On May 5, 2020, Pakistan’s federal cabinet, chaired by the Prime Minister, established the National Commission for Minorities (the Minorities Commission), six years after a 2014 judgment of the Supreme Court of Pakistan called for the creation of such a body. The 2014 ruling of the Pakistani Supreme Court recommended that the body, referred to as the National Council for Minorities’ Rights, should “inter alia be to monitor the practical realization of the rights and safeguards provided to the minorities under the Constitution and law. The Council should also be mandated to frame policy recommendations for safeguarding and protecting minorities’ rights by the Provincial and Federal Government.”
The decision to establish the Minorities Commission has faced significant criticism from human rights groups, suggesting that, in its current structure and design, is doomed to fail religious minorities in the country.
Indeed, the very narrative that accompanied the commission’s formation suggests that the body may turn a blind eye to the suffering of many religious minorities, and especially, the Ahmadis.
Ahmadis constitute a tiny 0.22% minority of the Pakistani population. In 1974, an amendment to the Pakistani constitution was introduced which declared that the Ahmadis were to be categorized as a non-Muslim minority. This single move had an adverse effect on the enjoyment of rights by the Ahmadis in Pakistan. Subsequently, in 1984, President Zia issued Ordinance XX, which effectively criminalized the Ahmadis (and those belonging to Lahori and Qadiani faith) for “posing” as Muslim or referring to themselves as Muslim. Social, political, and economic discrimination followed and has continue to this day. Indeed, in the 2020 report, USCIRF identified that Ahmadis have faced severe persecution including that “they are prohibited from voting as Muslims and were previously denied registration under joint electoral lists, relegating them to separate electoral lists with less political power. In 2018, the Islamabad High Court ruled that individuals must disclose their faith to receive identity documents, with civil society arguing this was meant to target Ahmadis.”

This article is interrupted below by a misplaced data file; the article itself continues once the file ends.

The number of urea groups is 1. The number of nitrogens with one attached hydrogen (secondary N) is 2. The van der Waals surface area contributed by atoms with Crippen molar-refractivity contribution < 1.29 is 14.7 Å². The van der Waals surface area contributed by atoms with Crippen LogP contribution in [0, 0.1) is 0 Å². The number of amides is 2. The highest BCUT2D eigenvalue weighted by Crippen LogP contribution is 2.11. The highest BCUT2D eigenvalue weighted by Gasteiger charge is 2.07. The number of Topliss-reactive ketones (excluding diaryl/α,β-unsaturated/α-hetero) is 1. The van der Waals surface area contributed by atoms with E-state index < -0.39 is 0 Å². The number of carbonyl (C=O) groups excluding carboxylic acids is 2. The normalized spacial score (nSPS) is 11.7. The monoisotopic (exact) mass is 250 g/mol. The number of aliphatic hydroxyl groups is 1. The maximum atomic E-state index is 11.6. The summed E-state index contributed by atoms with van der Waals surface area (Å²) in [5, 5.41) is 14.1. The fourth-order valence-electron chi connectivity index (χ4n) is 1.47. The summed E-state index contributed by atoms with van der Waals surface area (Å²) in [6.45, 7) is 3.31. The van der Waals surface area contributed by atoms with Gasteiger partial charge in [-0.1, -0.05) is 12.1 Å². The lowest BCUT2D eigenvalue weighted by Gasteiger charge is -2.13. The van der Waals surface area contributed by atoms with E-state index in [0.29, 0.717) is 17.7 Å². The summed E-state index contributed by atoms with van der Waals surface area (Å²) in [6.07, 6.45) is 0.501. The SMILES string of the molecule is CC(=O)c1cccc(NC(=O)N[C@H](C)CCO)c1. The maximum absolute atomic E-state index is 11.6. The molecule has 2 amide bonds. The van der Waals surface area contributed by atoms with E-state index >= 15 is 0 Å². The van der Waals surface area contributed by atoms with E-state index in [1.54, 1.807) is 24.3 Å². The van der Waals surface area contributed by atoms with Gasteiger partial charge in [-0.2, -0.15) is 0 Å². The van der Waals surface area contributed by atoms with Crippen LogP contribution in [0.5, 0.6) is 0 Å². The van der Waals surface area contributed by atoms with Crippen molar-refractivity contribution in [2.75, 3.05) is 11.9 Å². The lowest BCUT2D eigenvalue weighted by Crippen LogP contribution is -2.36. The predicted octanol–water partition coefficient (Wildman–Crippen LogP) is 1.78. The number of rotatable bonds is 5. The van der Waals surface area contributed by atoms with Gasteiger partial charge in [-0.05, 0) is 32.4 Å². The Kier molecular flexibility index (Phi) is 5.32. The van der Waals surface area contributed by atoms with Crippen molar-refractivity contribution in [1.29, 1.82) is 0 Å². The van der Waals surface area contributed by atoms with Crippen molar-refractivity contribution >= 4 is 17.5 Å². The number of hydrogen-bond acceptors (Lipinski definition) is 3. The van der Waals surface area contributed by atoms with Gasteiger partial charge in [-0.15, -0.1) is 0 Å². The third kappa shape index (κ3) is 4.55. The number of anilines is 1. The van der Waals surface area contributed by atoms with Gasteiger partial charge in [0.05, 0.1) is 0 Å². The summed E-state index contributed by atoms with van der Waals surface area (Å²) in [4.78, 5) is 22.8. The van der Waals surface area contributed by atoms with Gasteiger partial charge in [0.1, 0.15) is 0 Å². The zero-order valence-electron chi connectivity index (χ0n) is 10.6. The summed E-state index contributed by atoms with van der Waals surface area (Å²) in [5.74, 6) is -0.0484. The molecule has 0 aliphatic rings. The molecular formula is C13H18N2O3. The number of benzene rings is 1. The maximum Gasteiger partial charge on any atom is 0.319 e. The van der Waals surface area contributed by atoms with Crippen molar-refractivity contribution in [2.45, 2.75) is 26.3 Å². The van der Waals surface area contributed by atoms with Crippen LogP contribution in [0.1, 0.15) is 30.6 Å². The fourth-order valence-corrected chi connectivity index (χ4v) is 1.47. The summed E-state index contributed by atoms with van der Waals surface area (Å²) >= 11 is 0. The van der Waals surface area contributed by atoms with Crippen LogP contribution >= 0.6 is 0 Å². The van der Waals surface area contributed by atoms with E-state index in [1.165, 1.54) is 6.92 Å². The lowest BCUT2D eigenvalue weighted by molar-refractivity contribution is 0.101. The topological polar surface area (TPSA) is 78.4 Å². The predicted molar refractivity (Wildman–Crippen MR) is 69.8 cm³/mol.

Shortly before the establishment of the Minorities Commission, Pakistan witnessed an increase of hate speech against the religious minority group. As the Coalition for Religious Equality and Inclusive Development (CREID), a UK-based consortium of faith or belief groups led by the Institute of Development Studies, suggested that such hate speech may incite violence. To add to the problem, as reported by CREID, social media spread anti-Ahmadiyya narratives which appeared to be supported by State Minister for Parliamentary Affairs, Mr Ali Muhammad Khan, who in a twitter statements, indicated that “the only punishment for blasphemers is beheading.” In another twitter communication he suggested that Ahmadis as blasphemers. Now, as the Minorities Commission is established, the Ahmadis have been clearly excluded from its remit.
Aside from the apparent picking and choosing who should benefit from the work of the Minorities Commission, there are other issues that are yet to be addressed. This, despite the fact that the government had six years to do so. Among others, Dr Shoaib Suddle emphasized that the commission should be an independent statutory body with full administrative and financial autonomy. However, this is not what the federal cabinet’s established Minorities Commission provides for.
It is clear that for the Minorities Commission to be an effective tool, it must be independent from a government which continues to turn a blind eye to the plight of religious minorities, and continues to allows severe persecution of religious minorities such as the Ahmadis. By failing to address the issue, the Minorities Commission will be used as a further means of persecution, by omission, and so is doomed to fail, and fail those whom it was meant to protect, namely, minorities.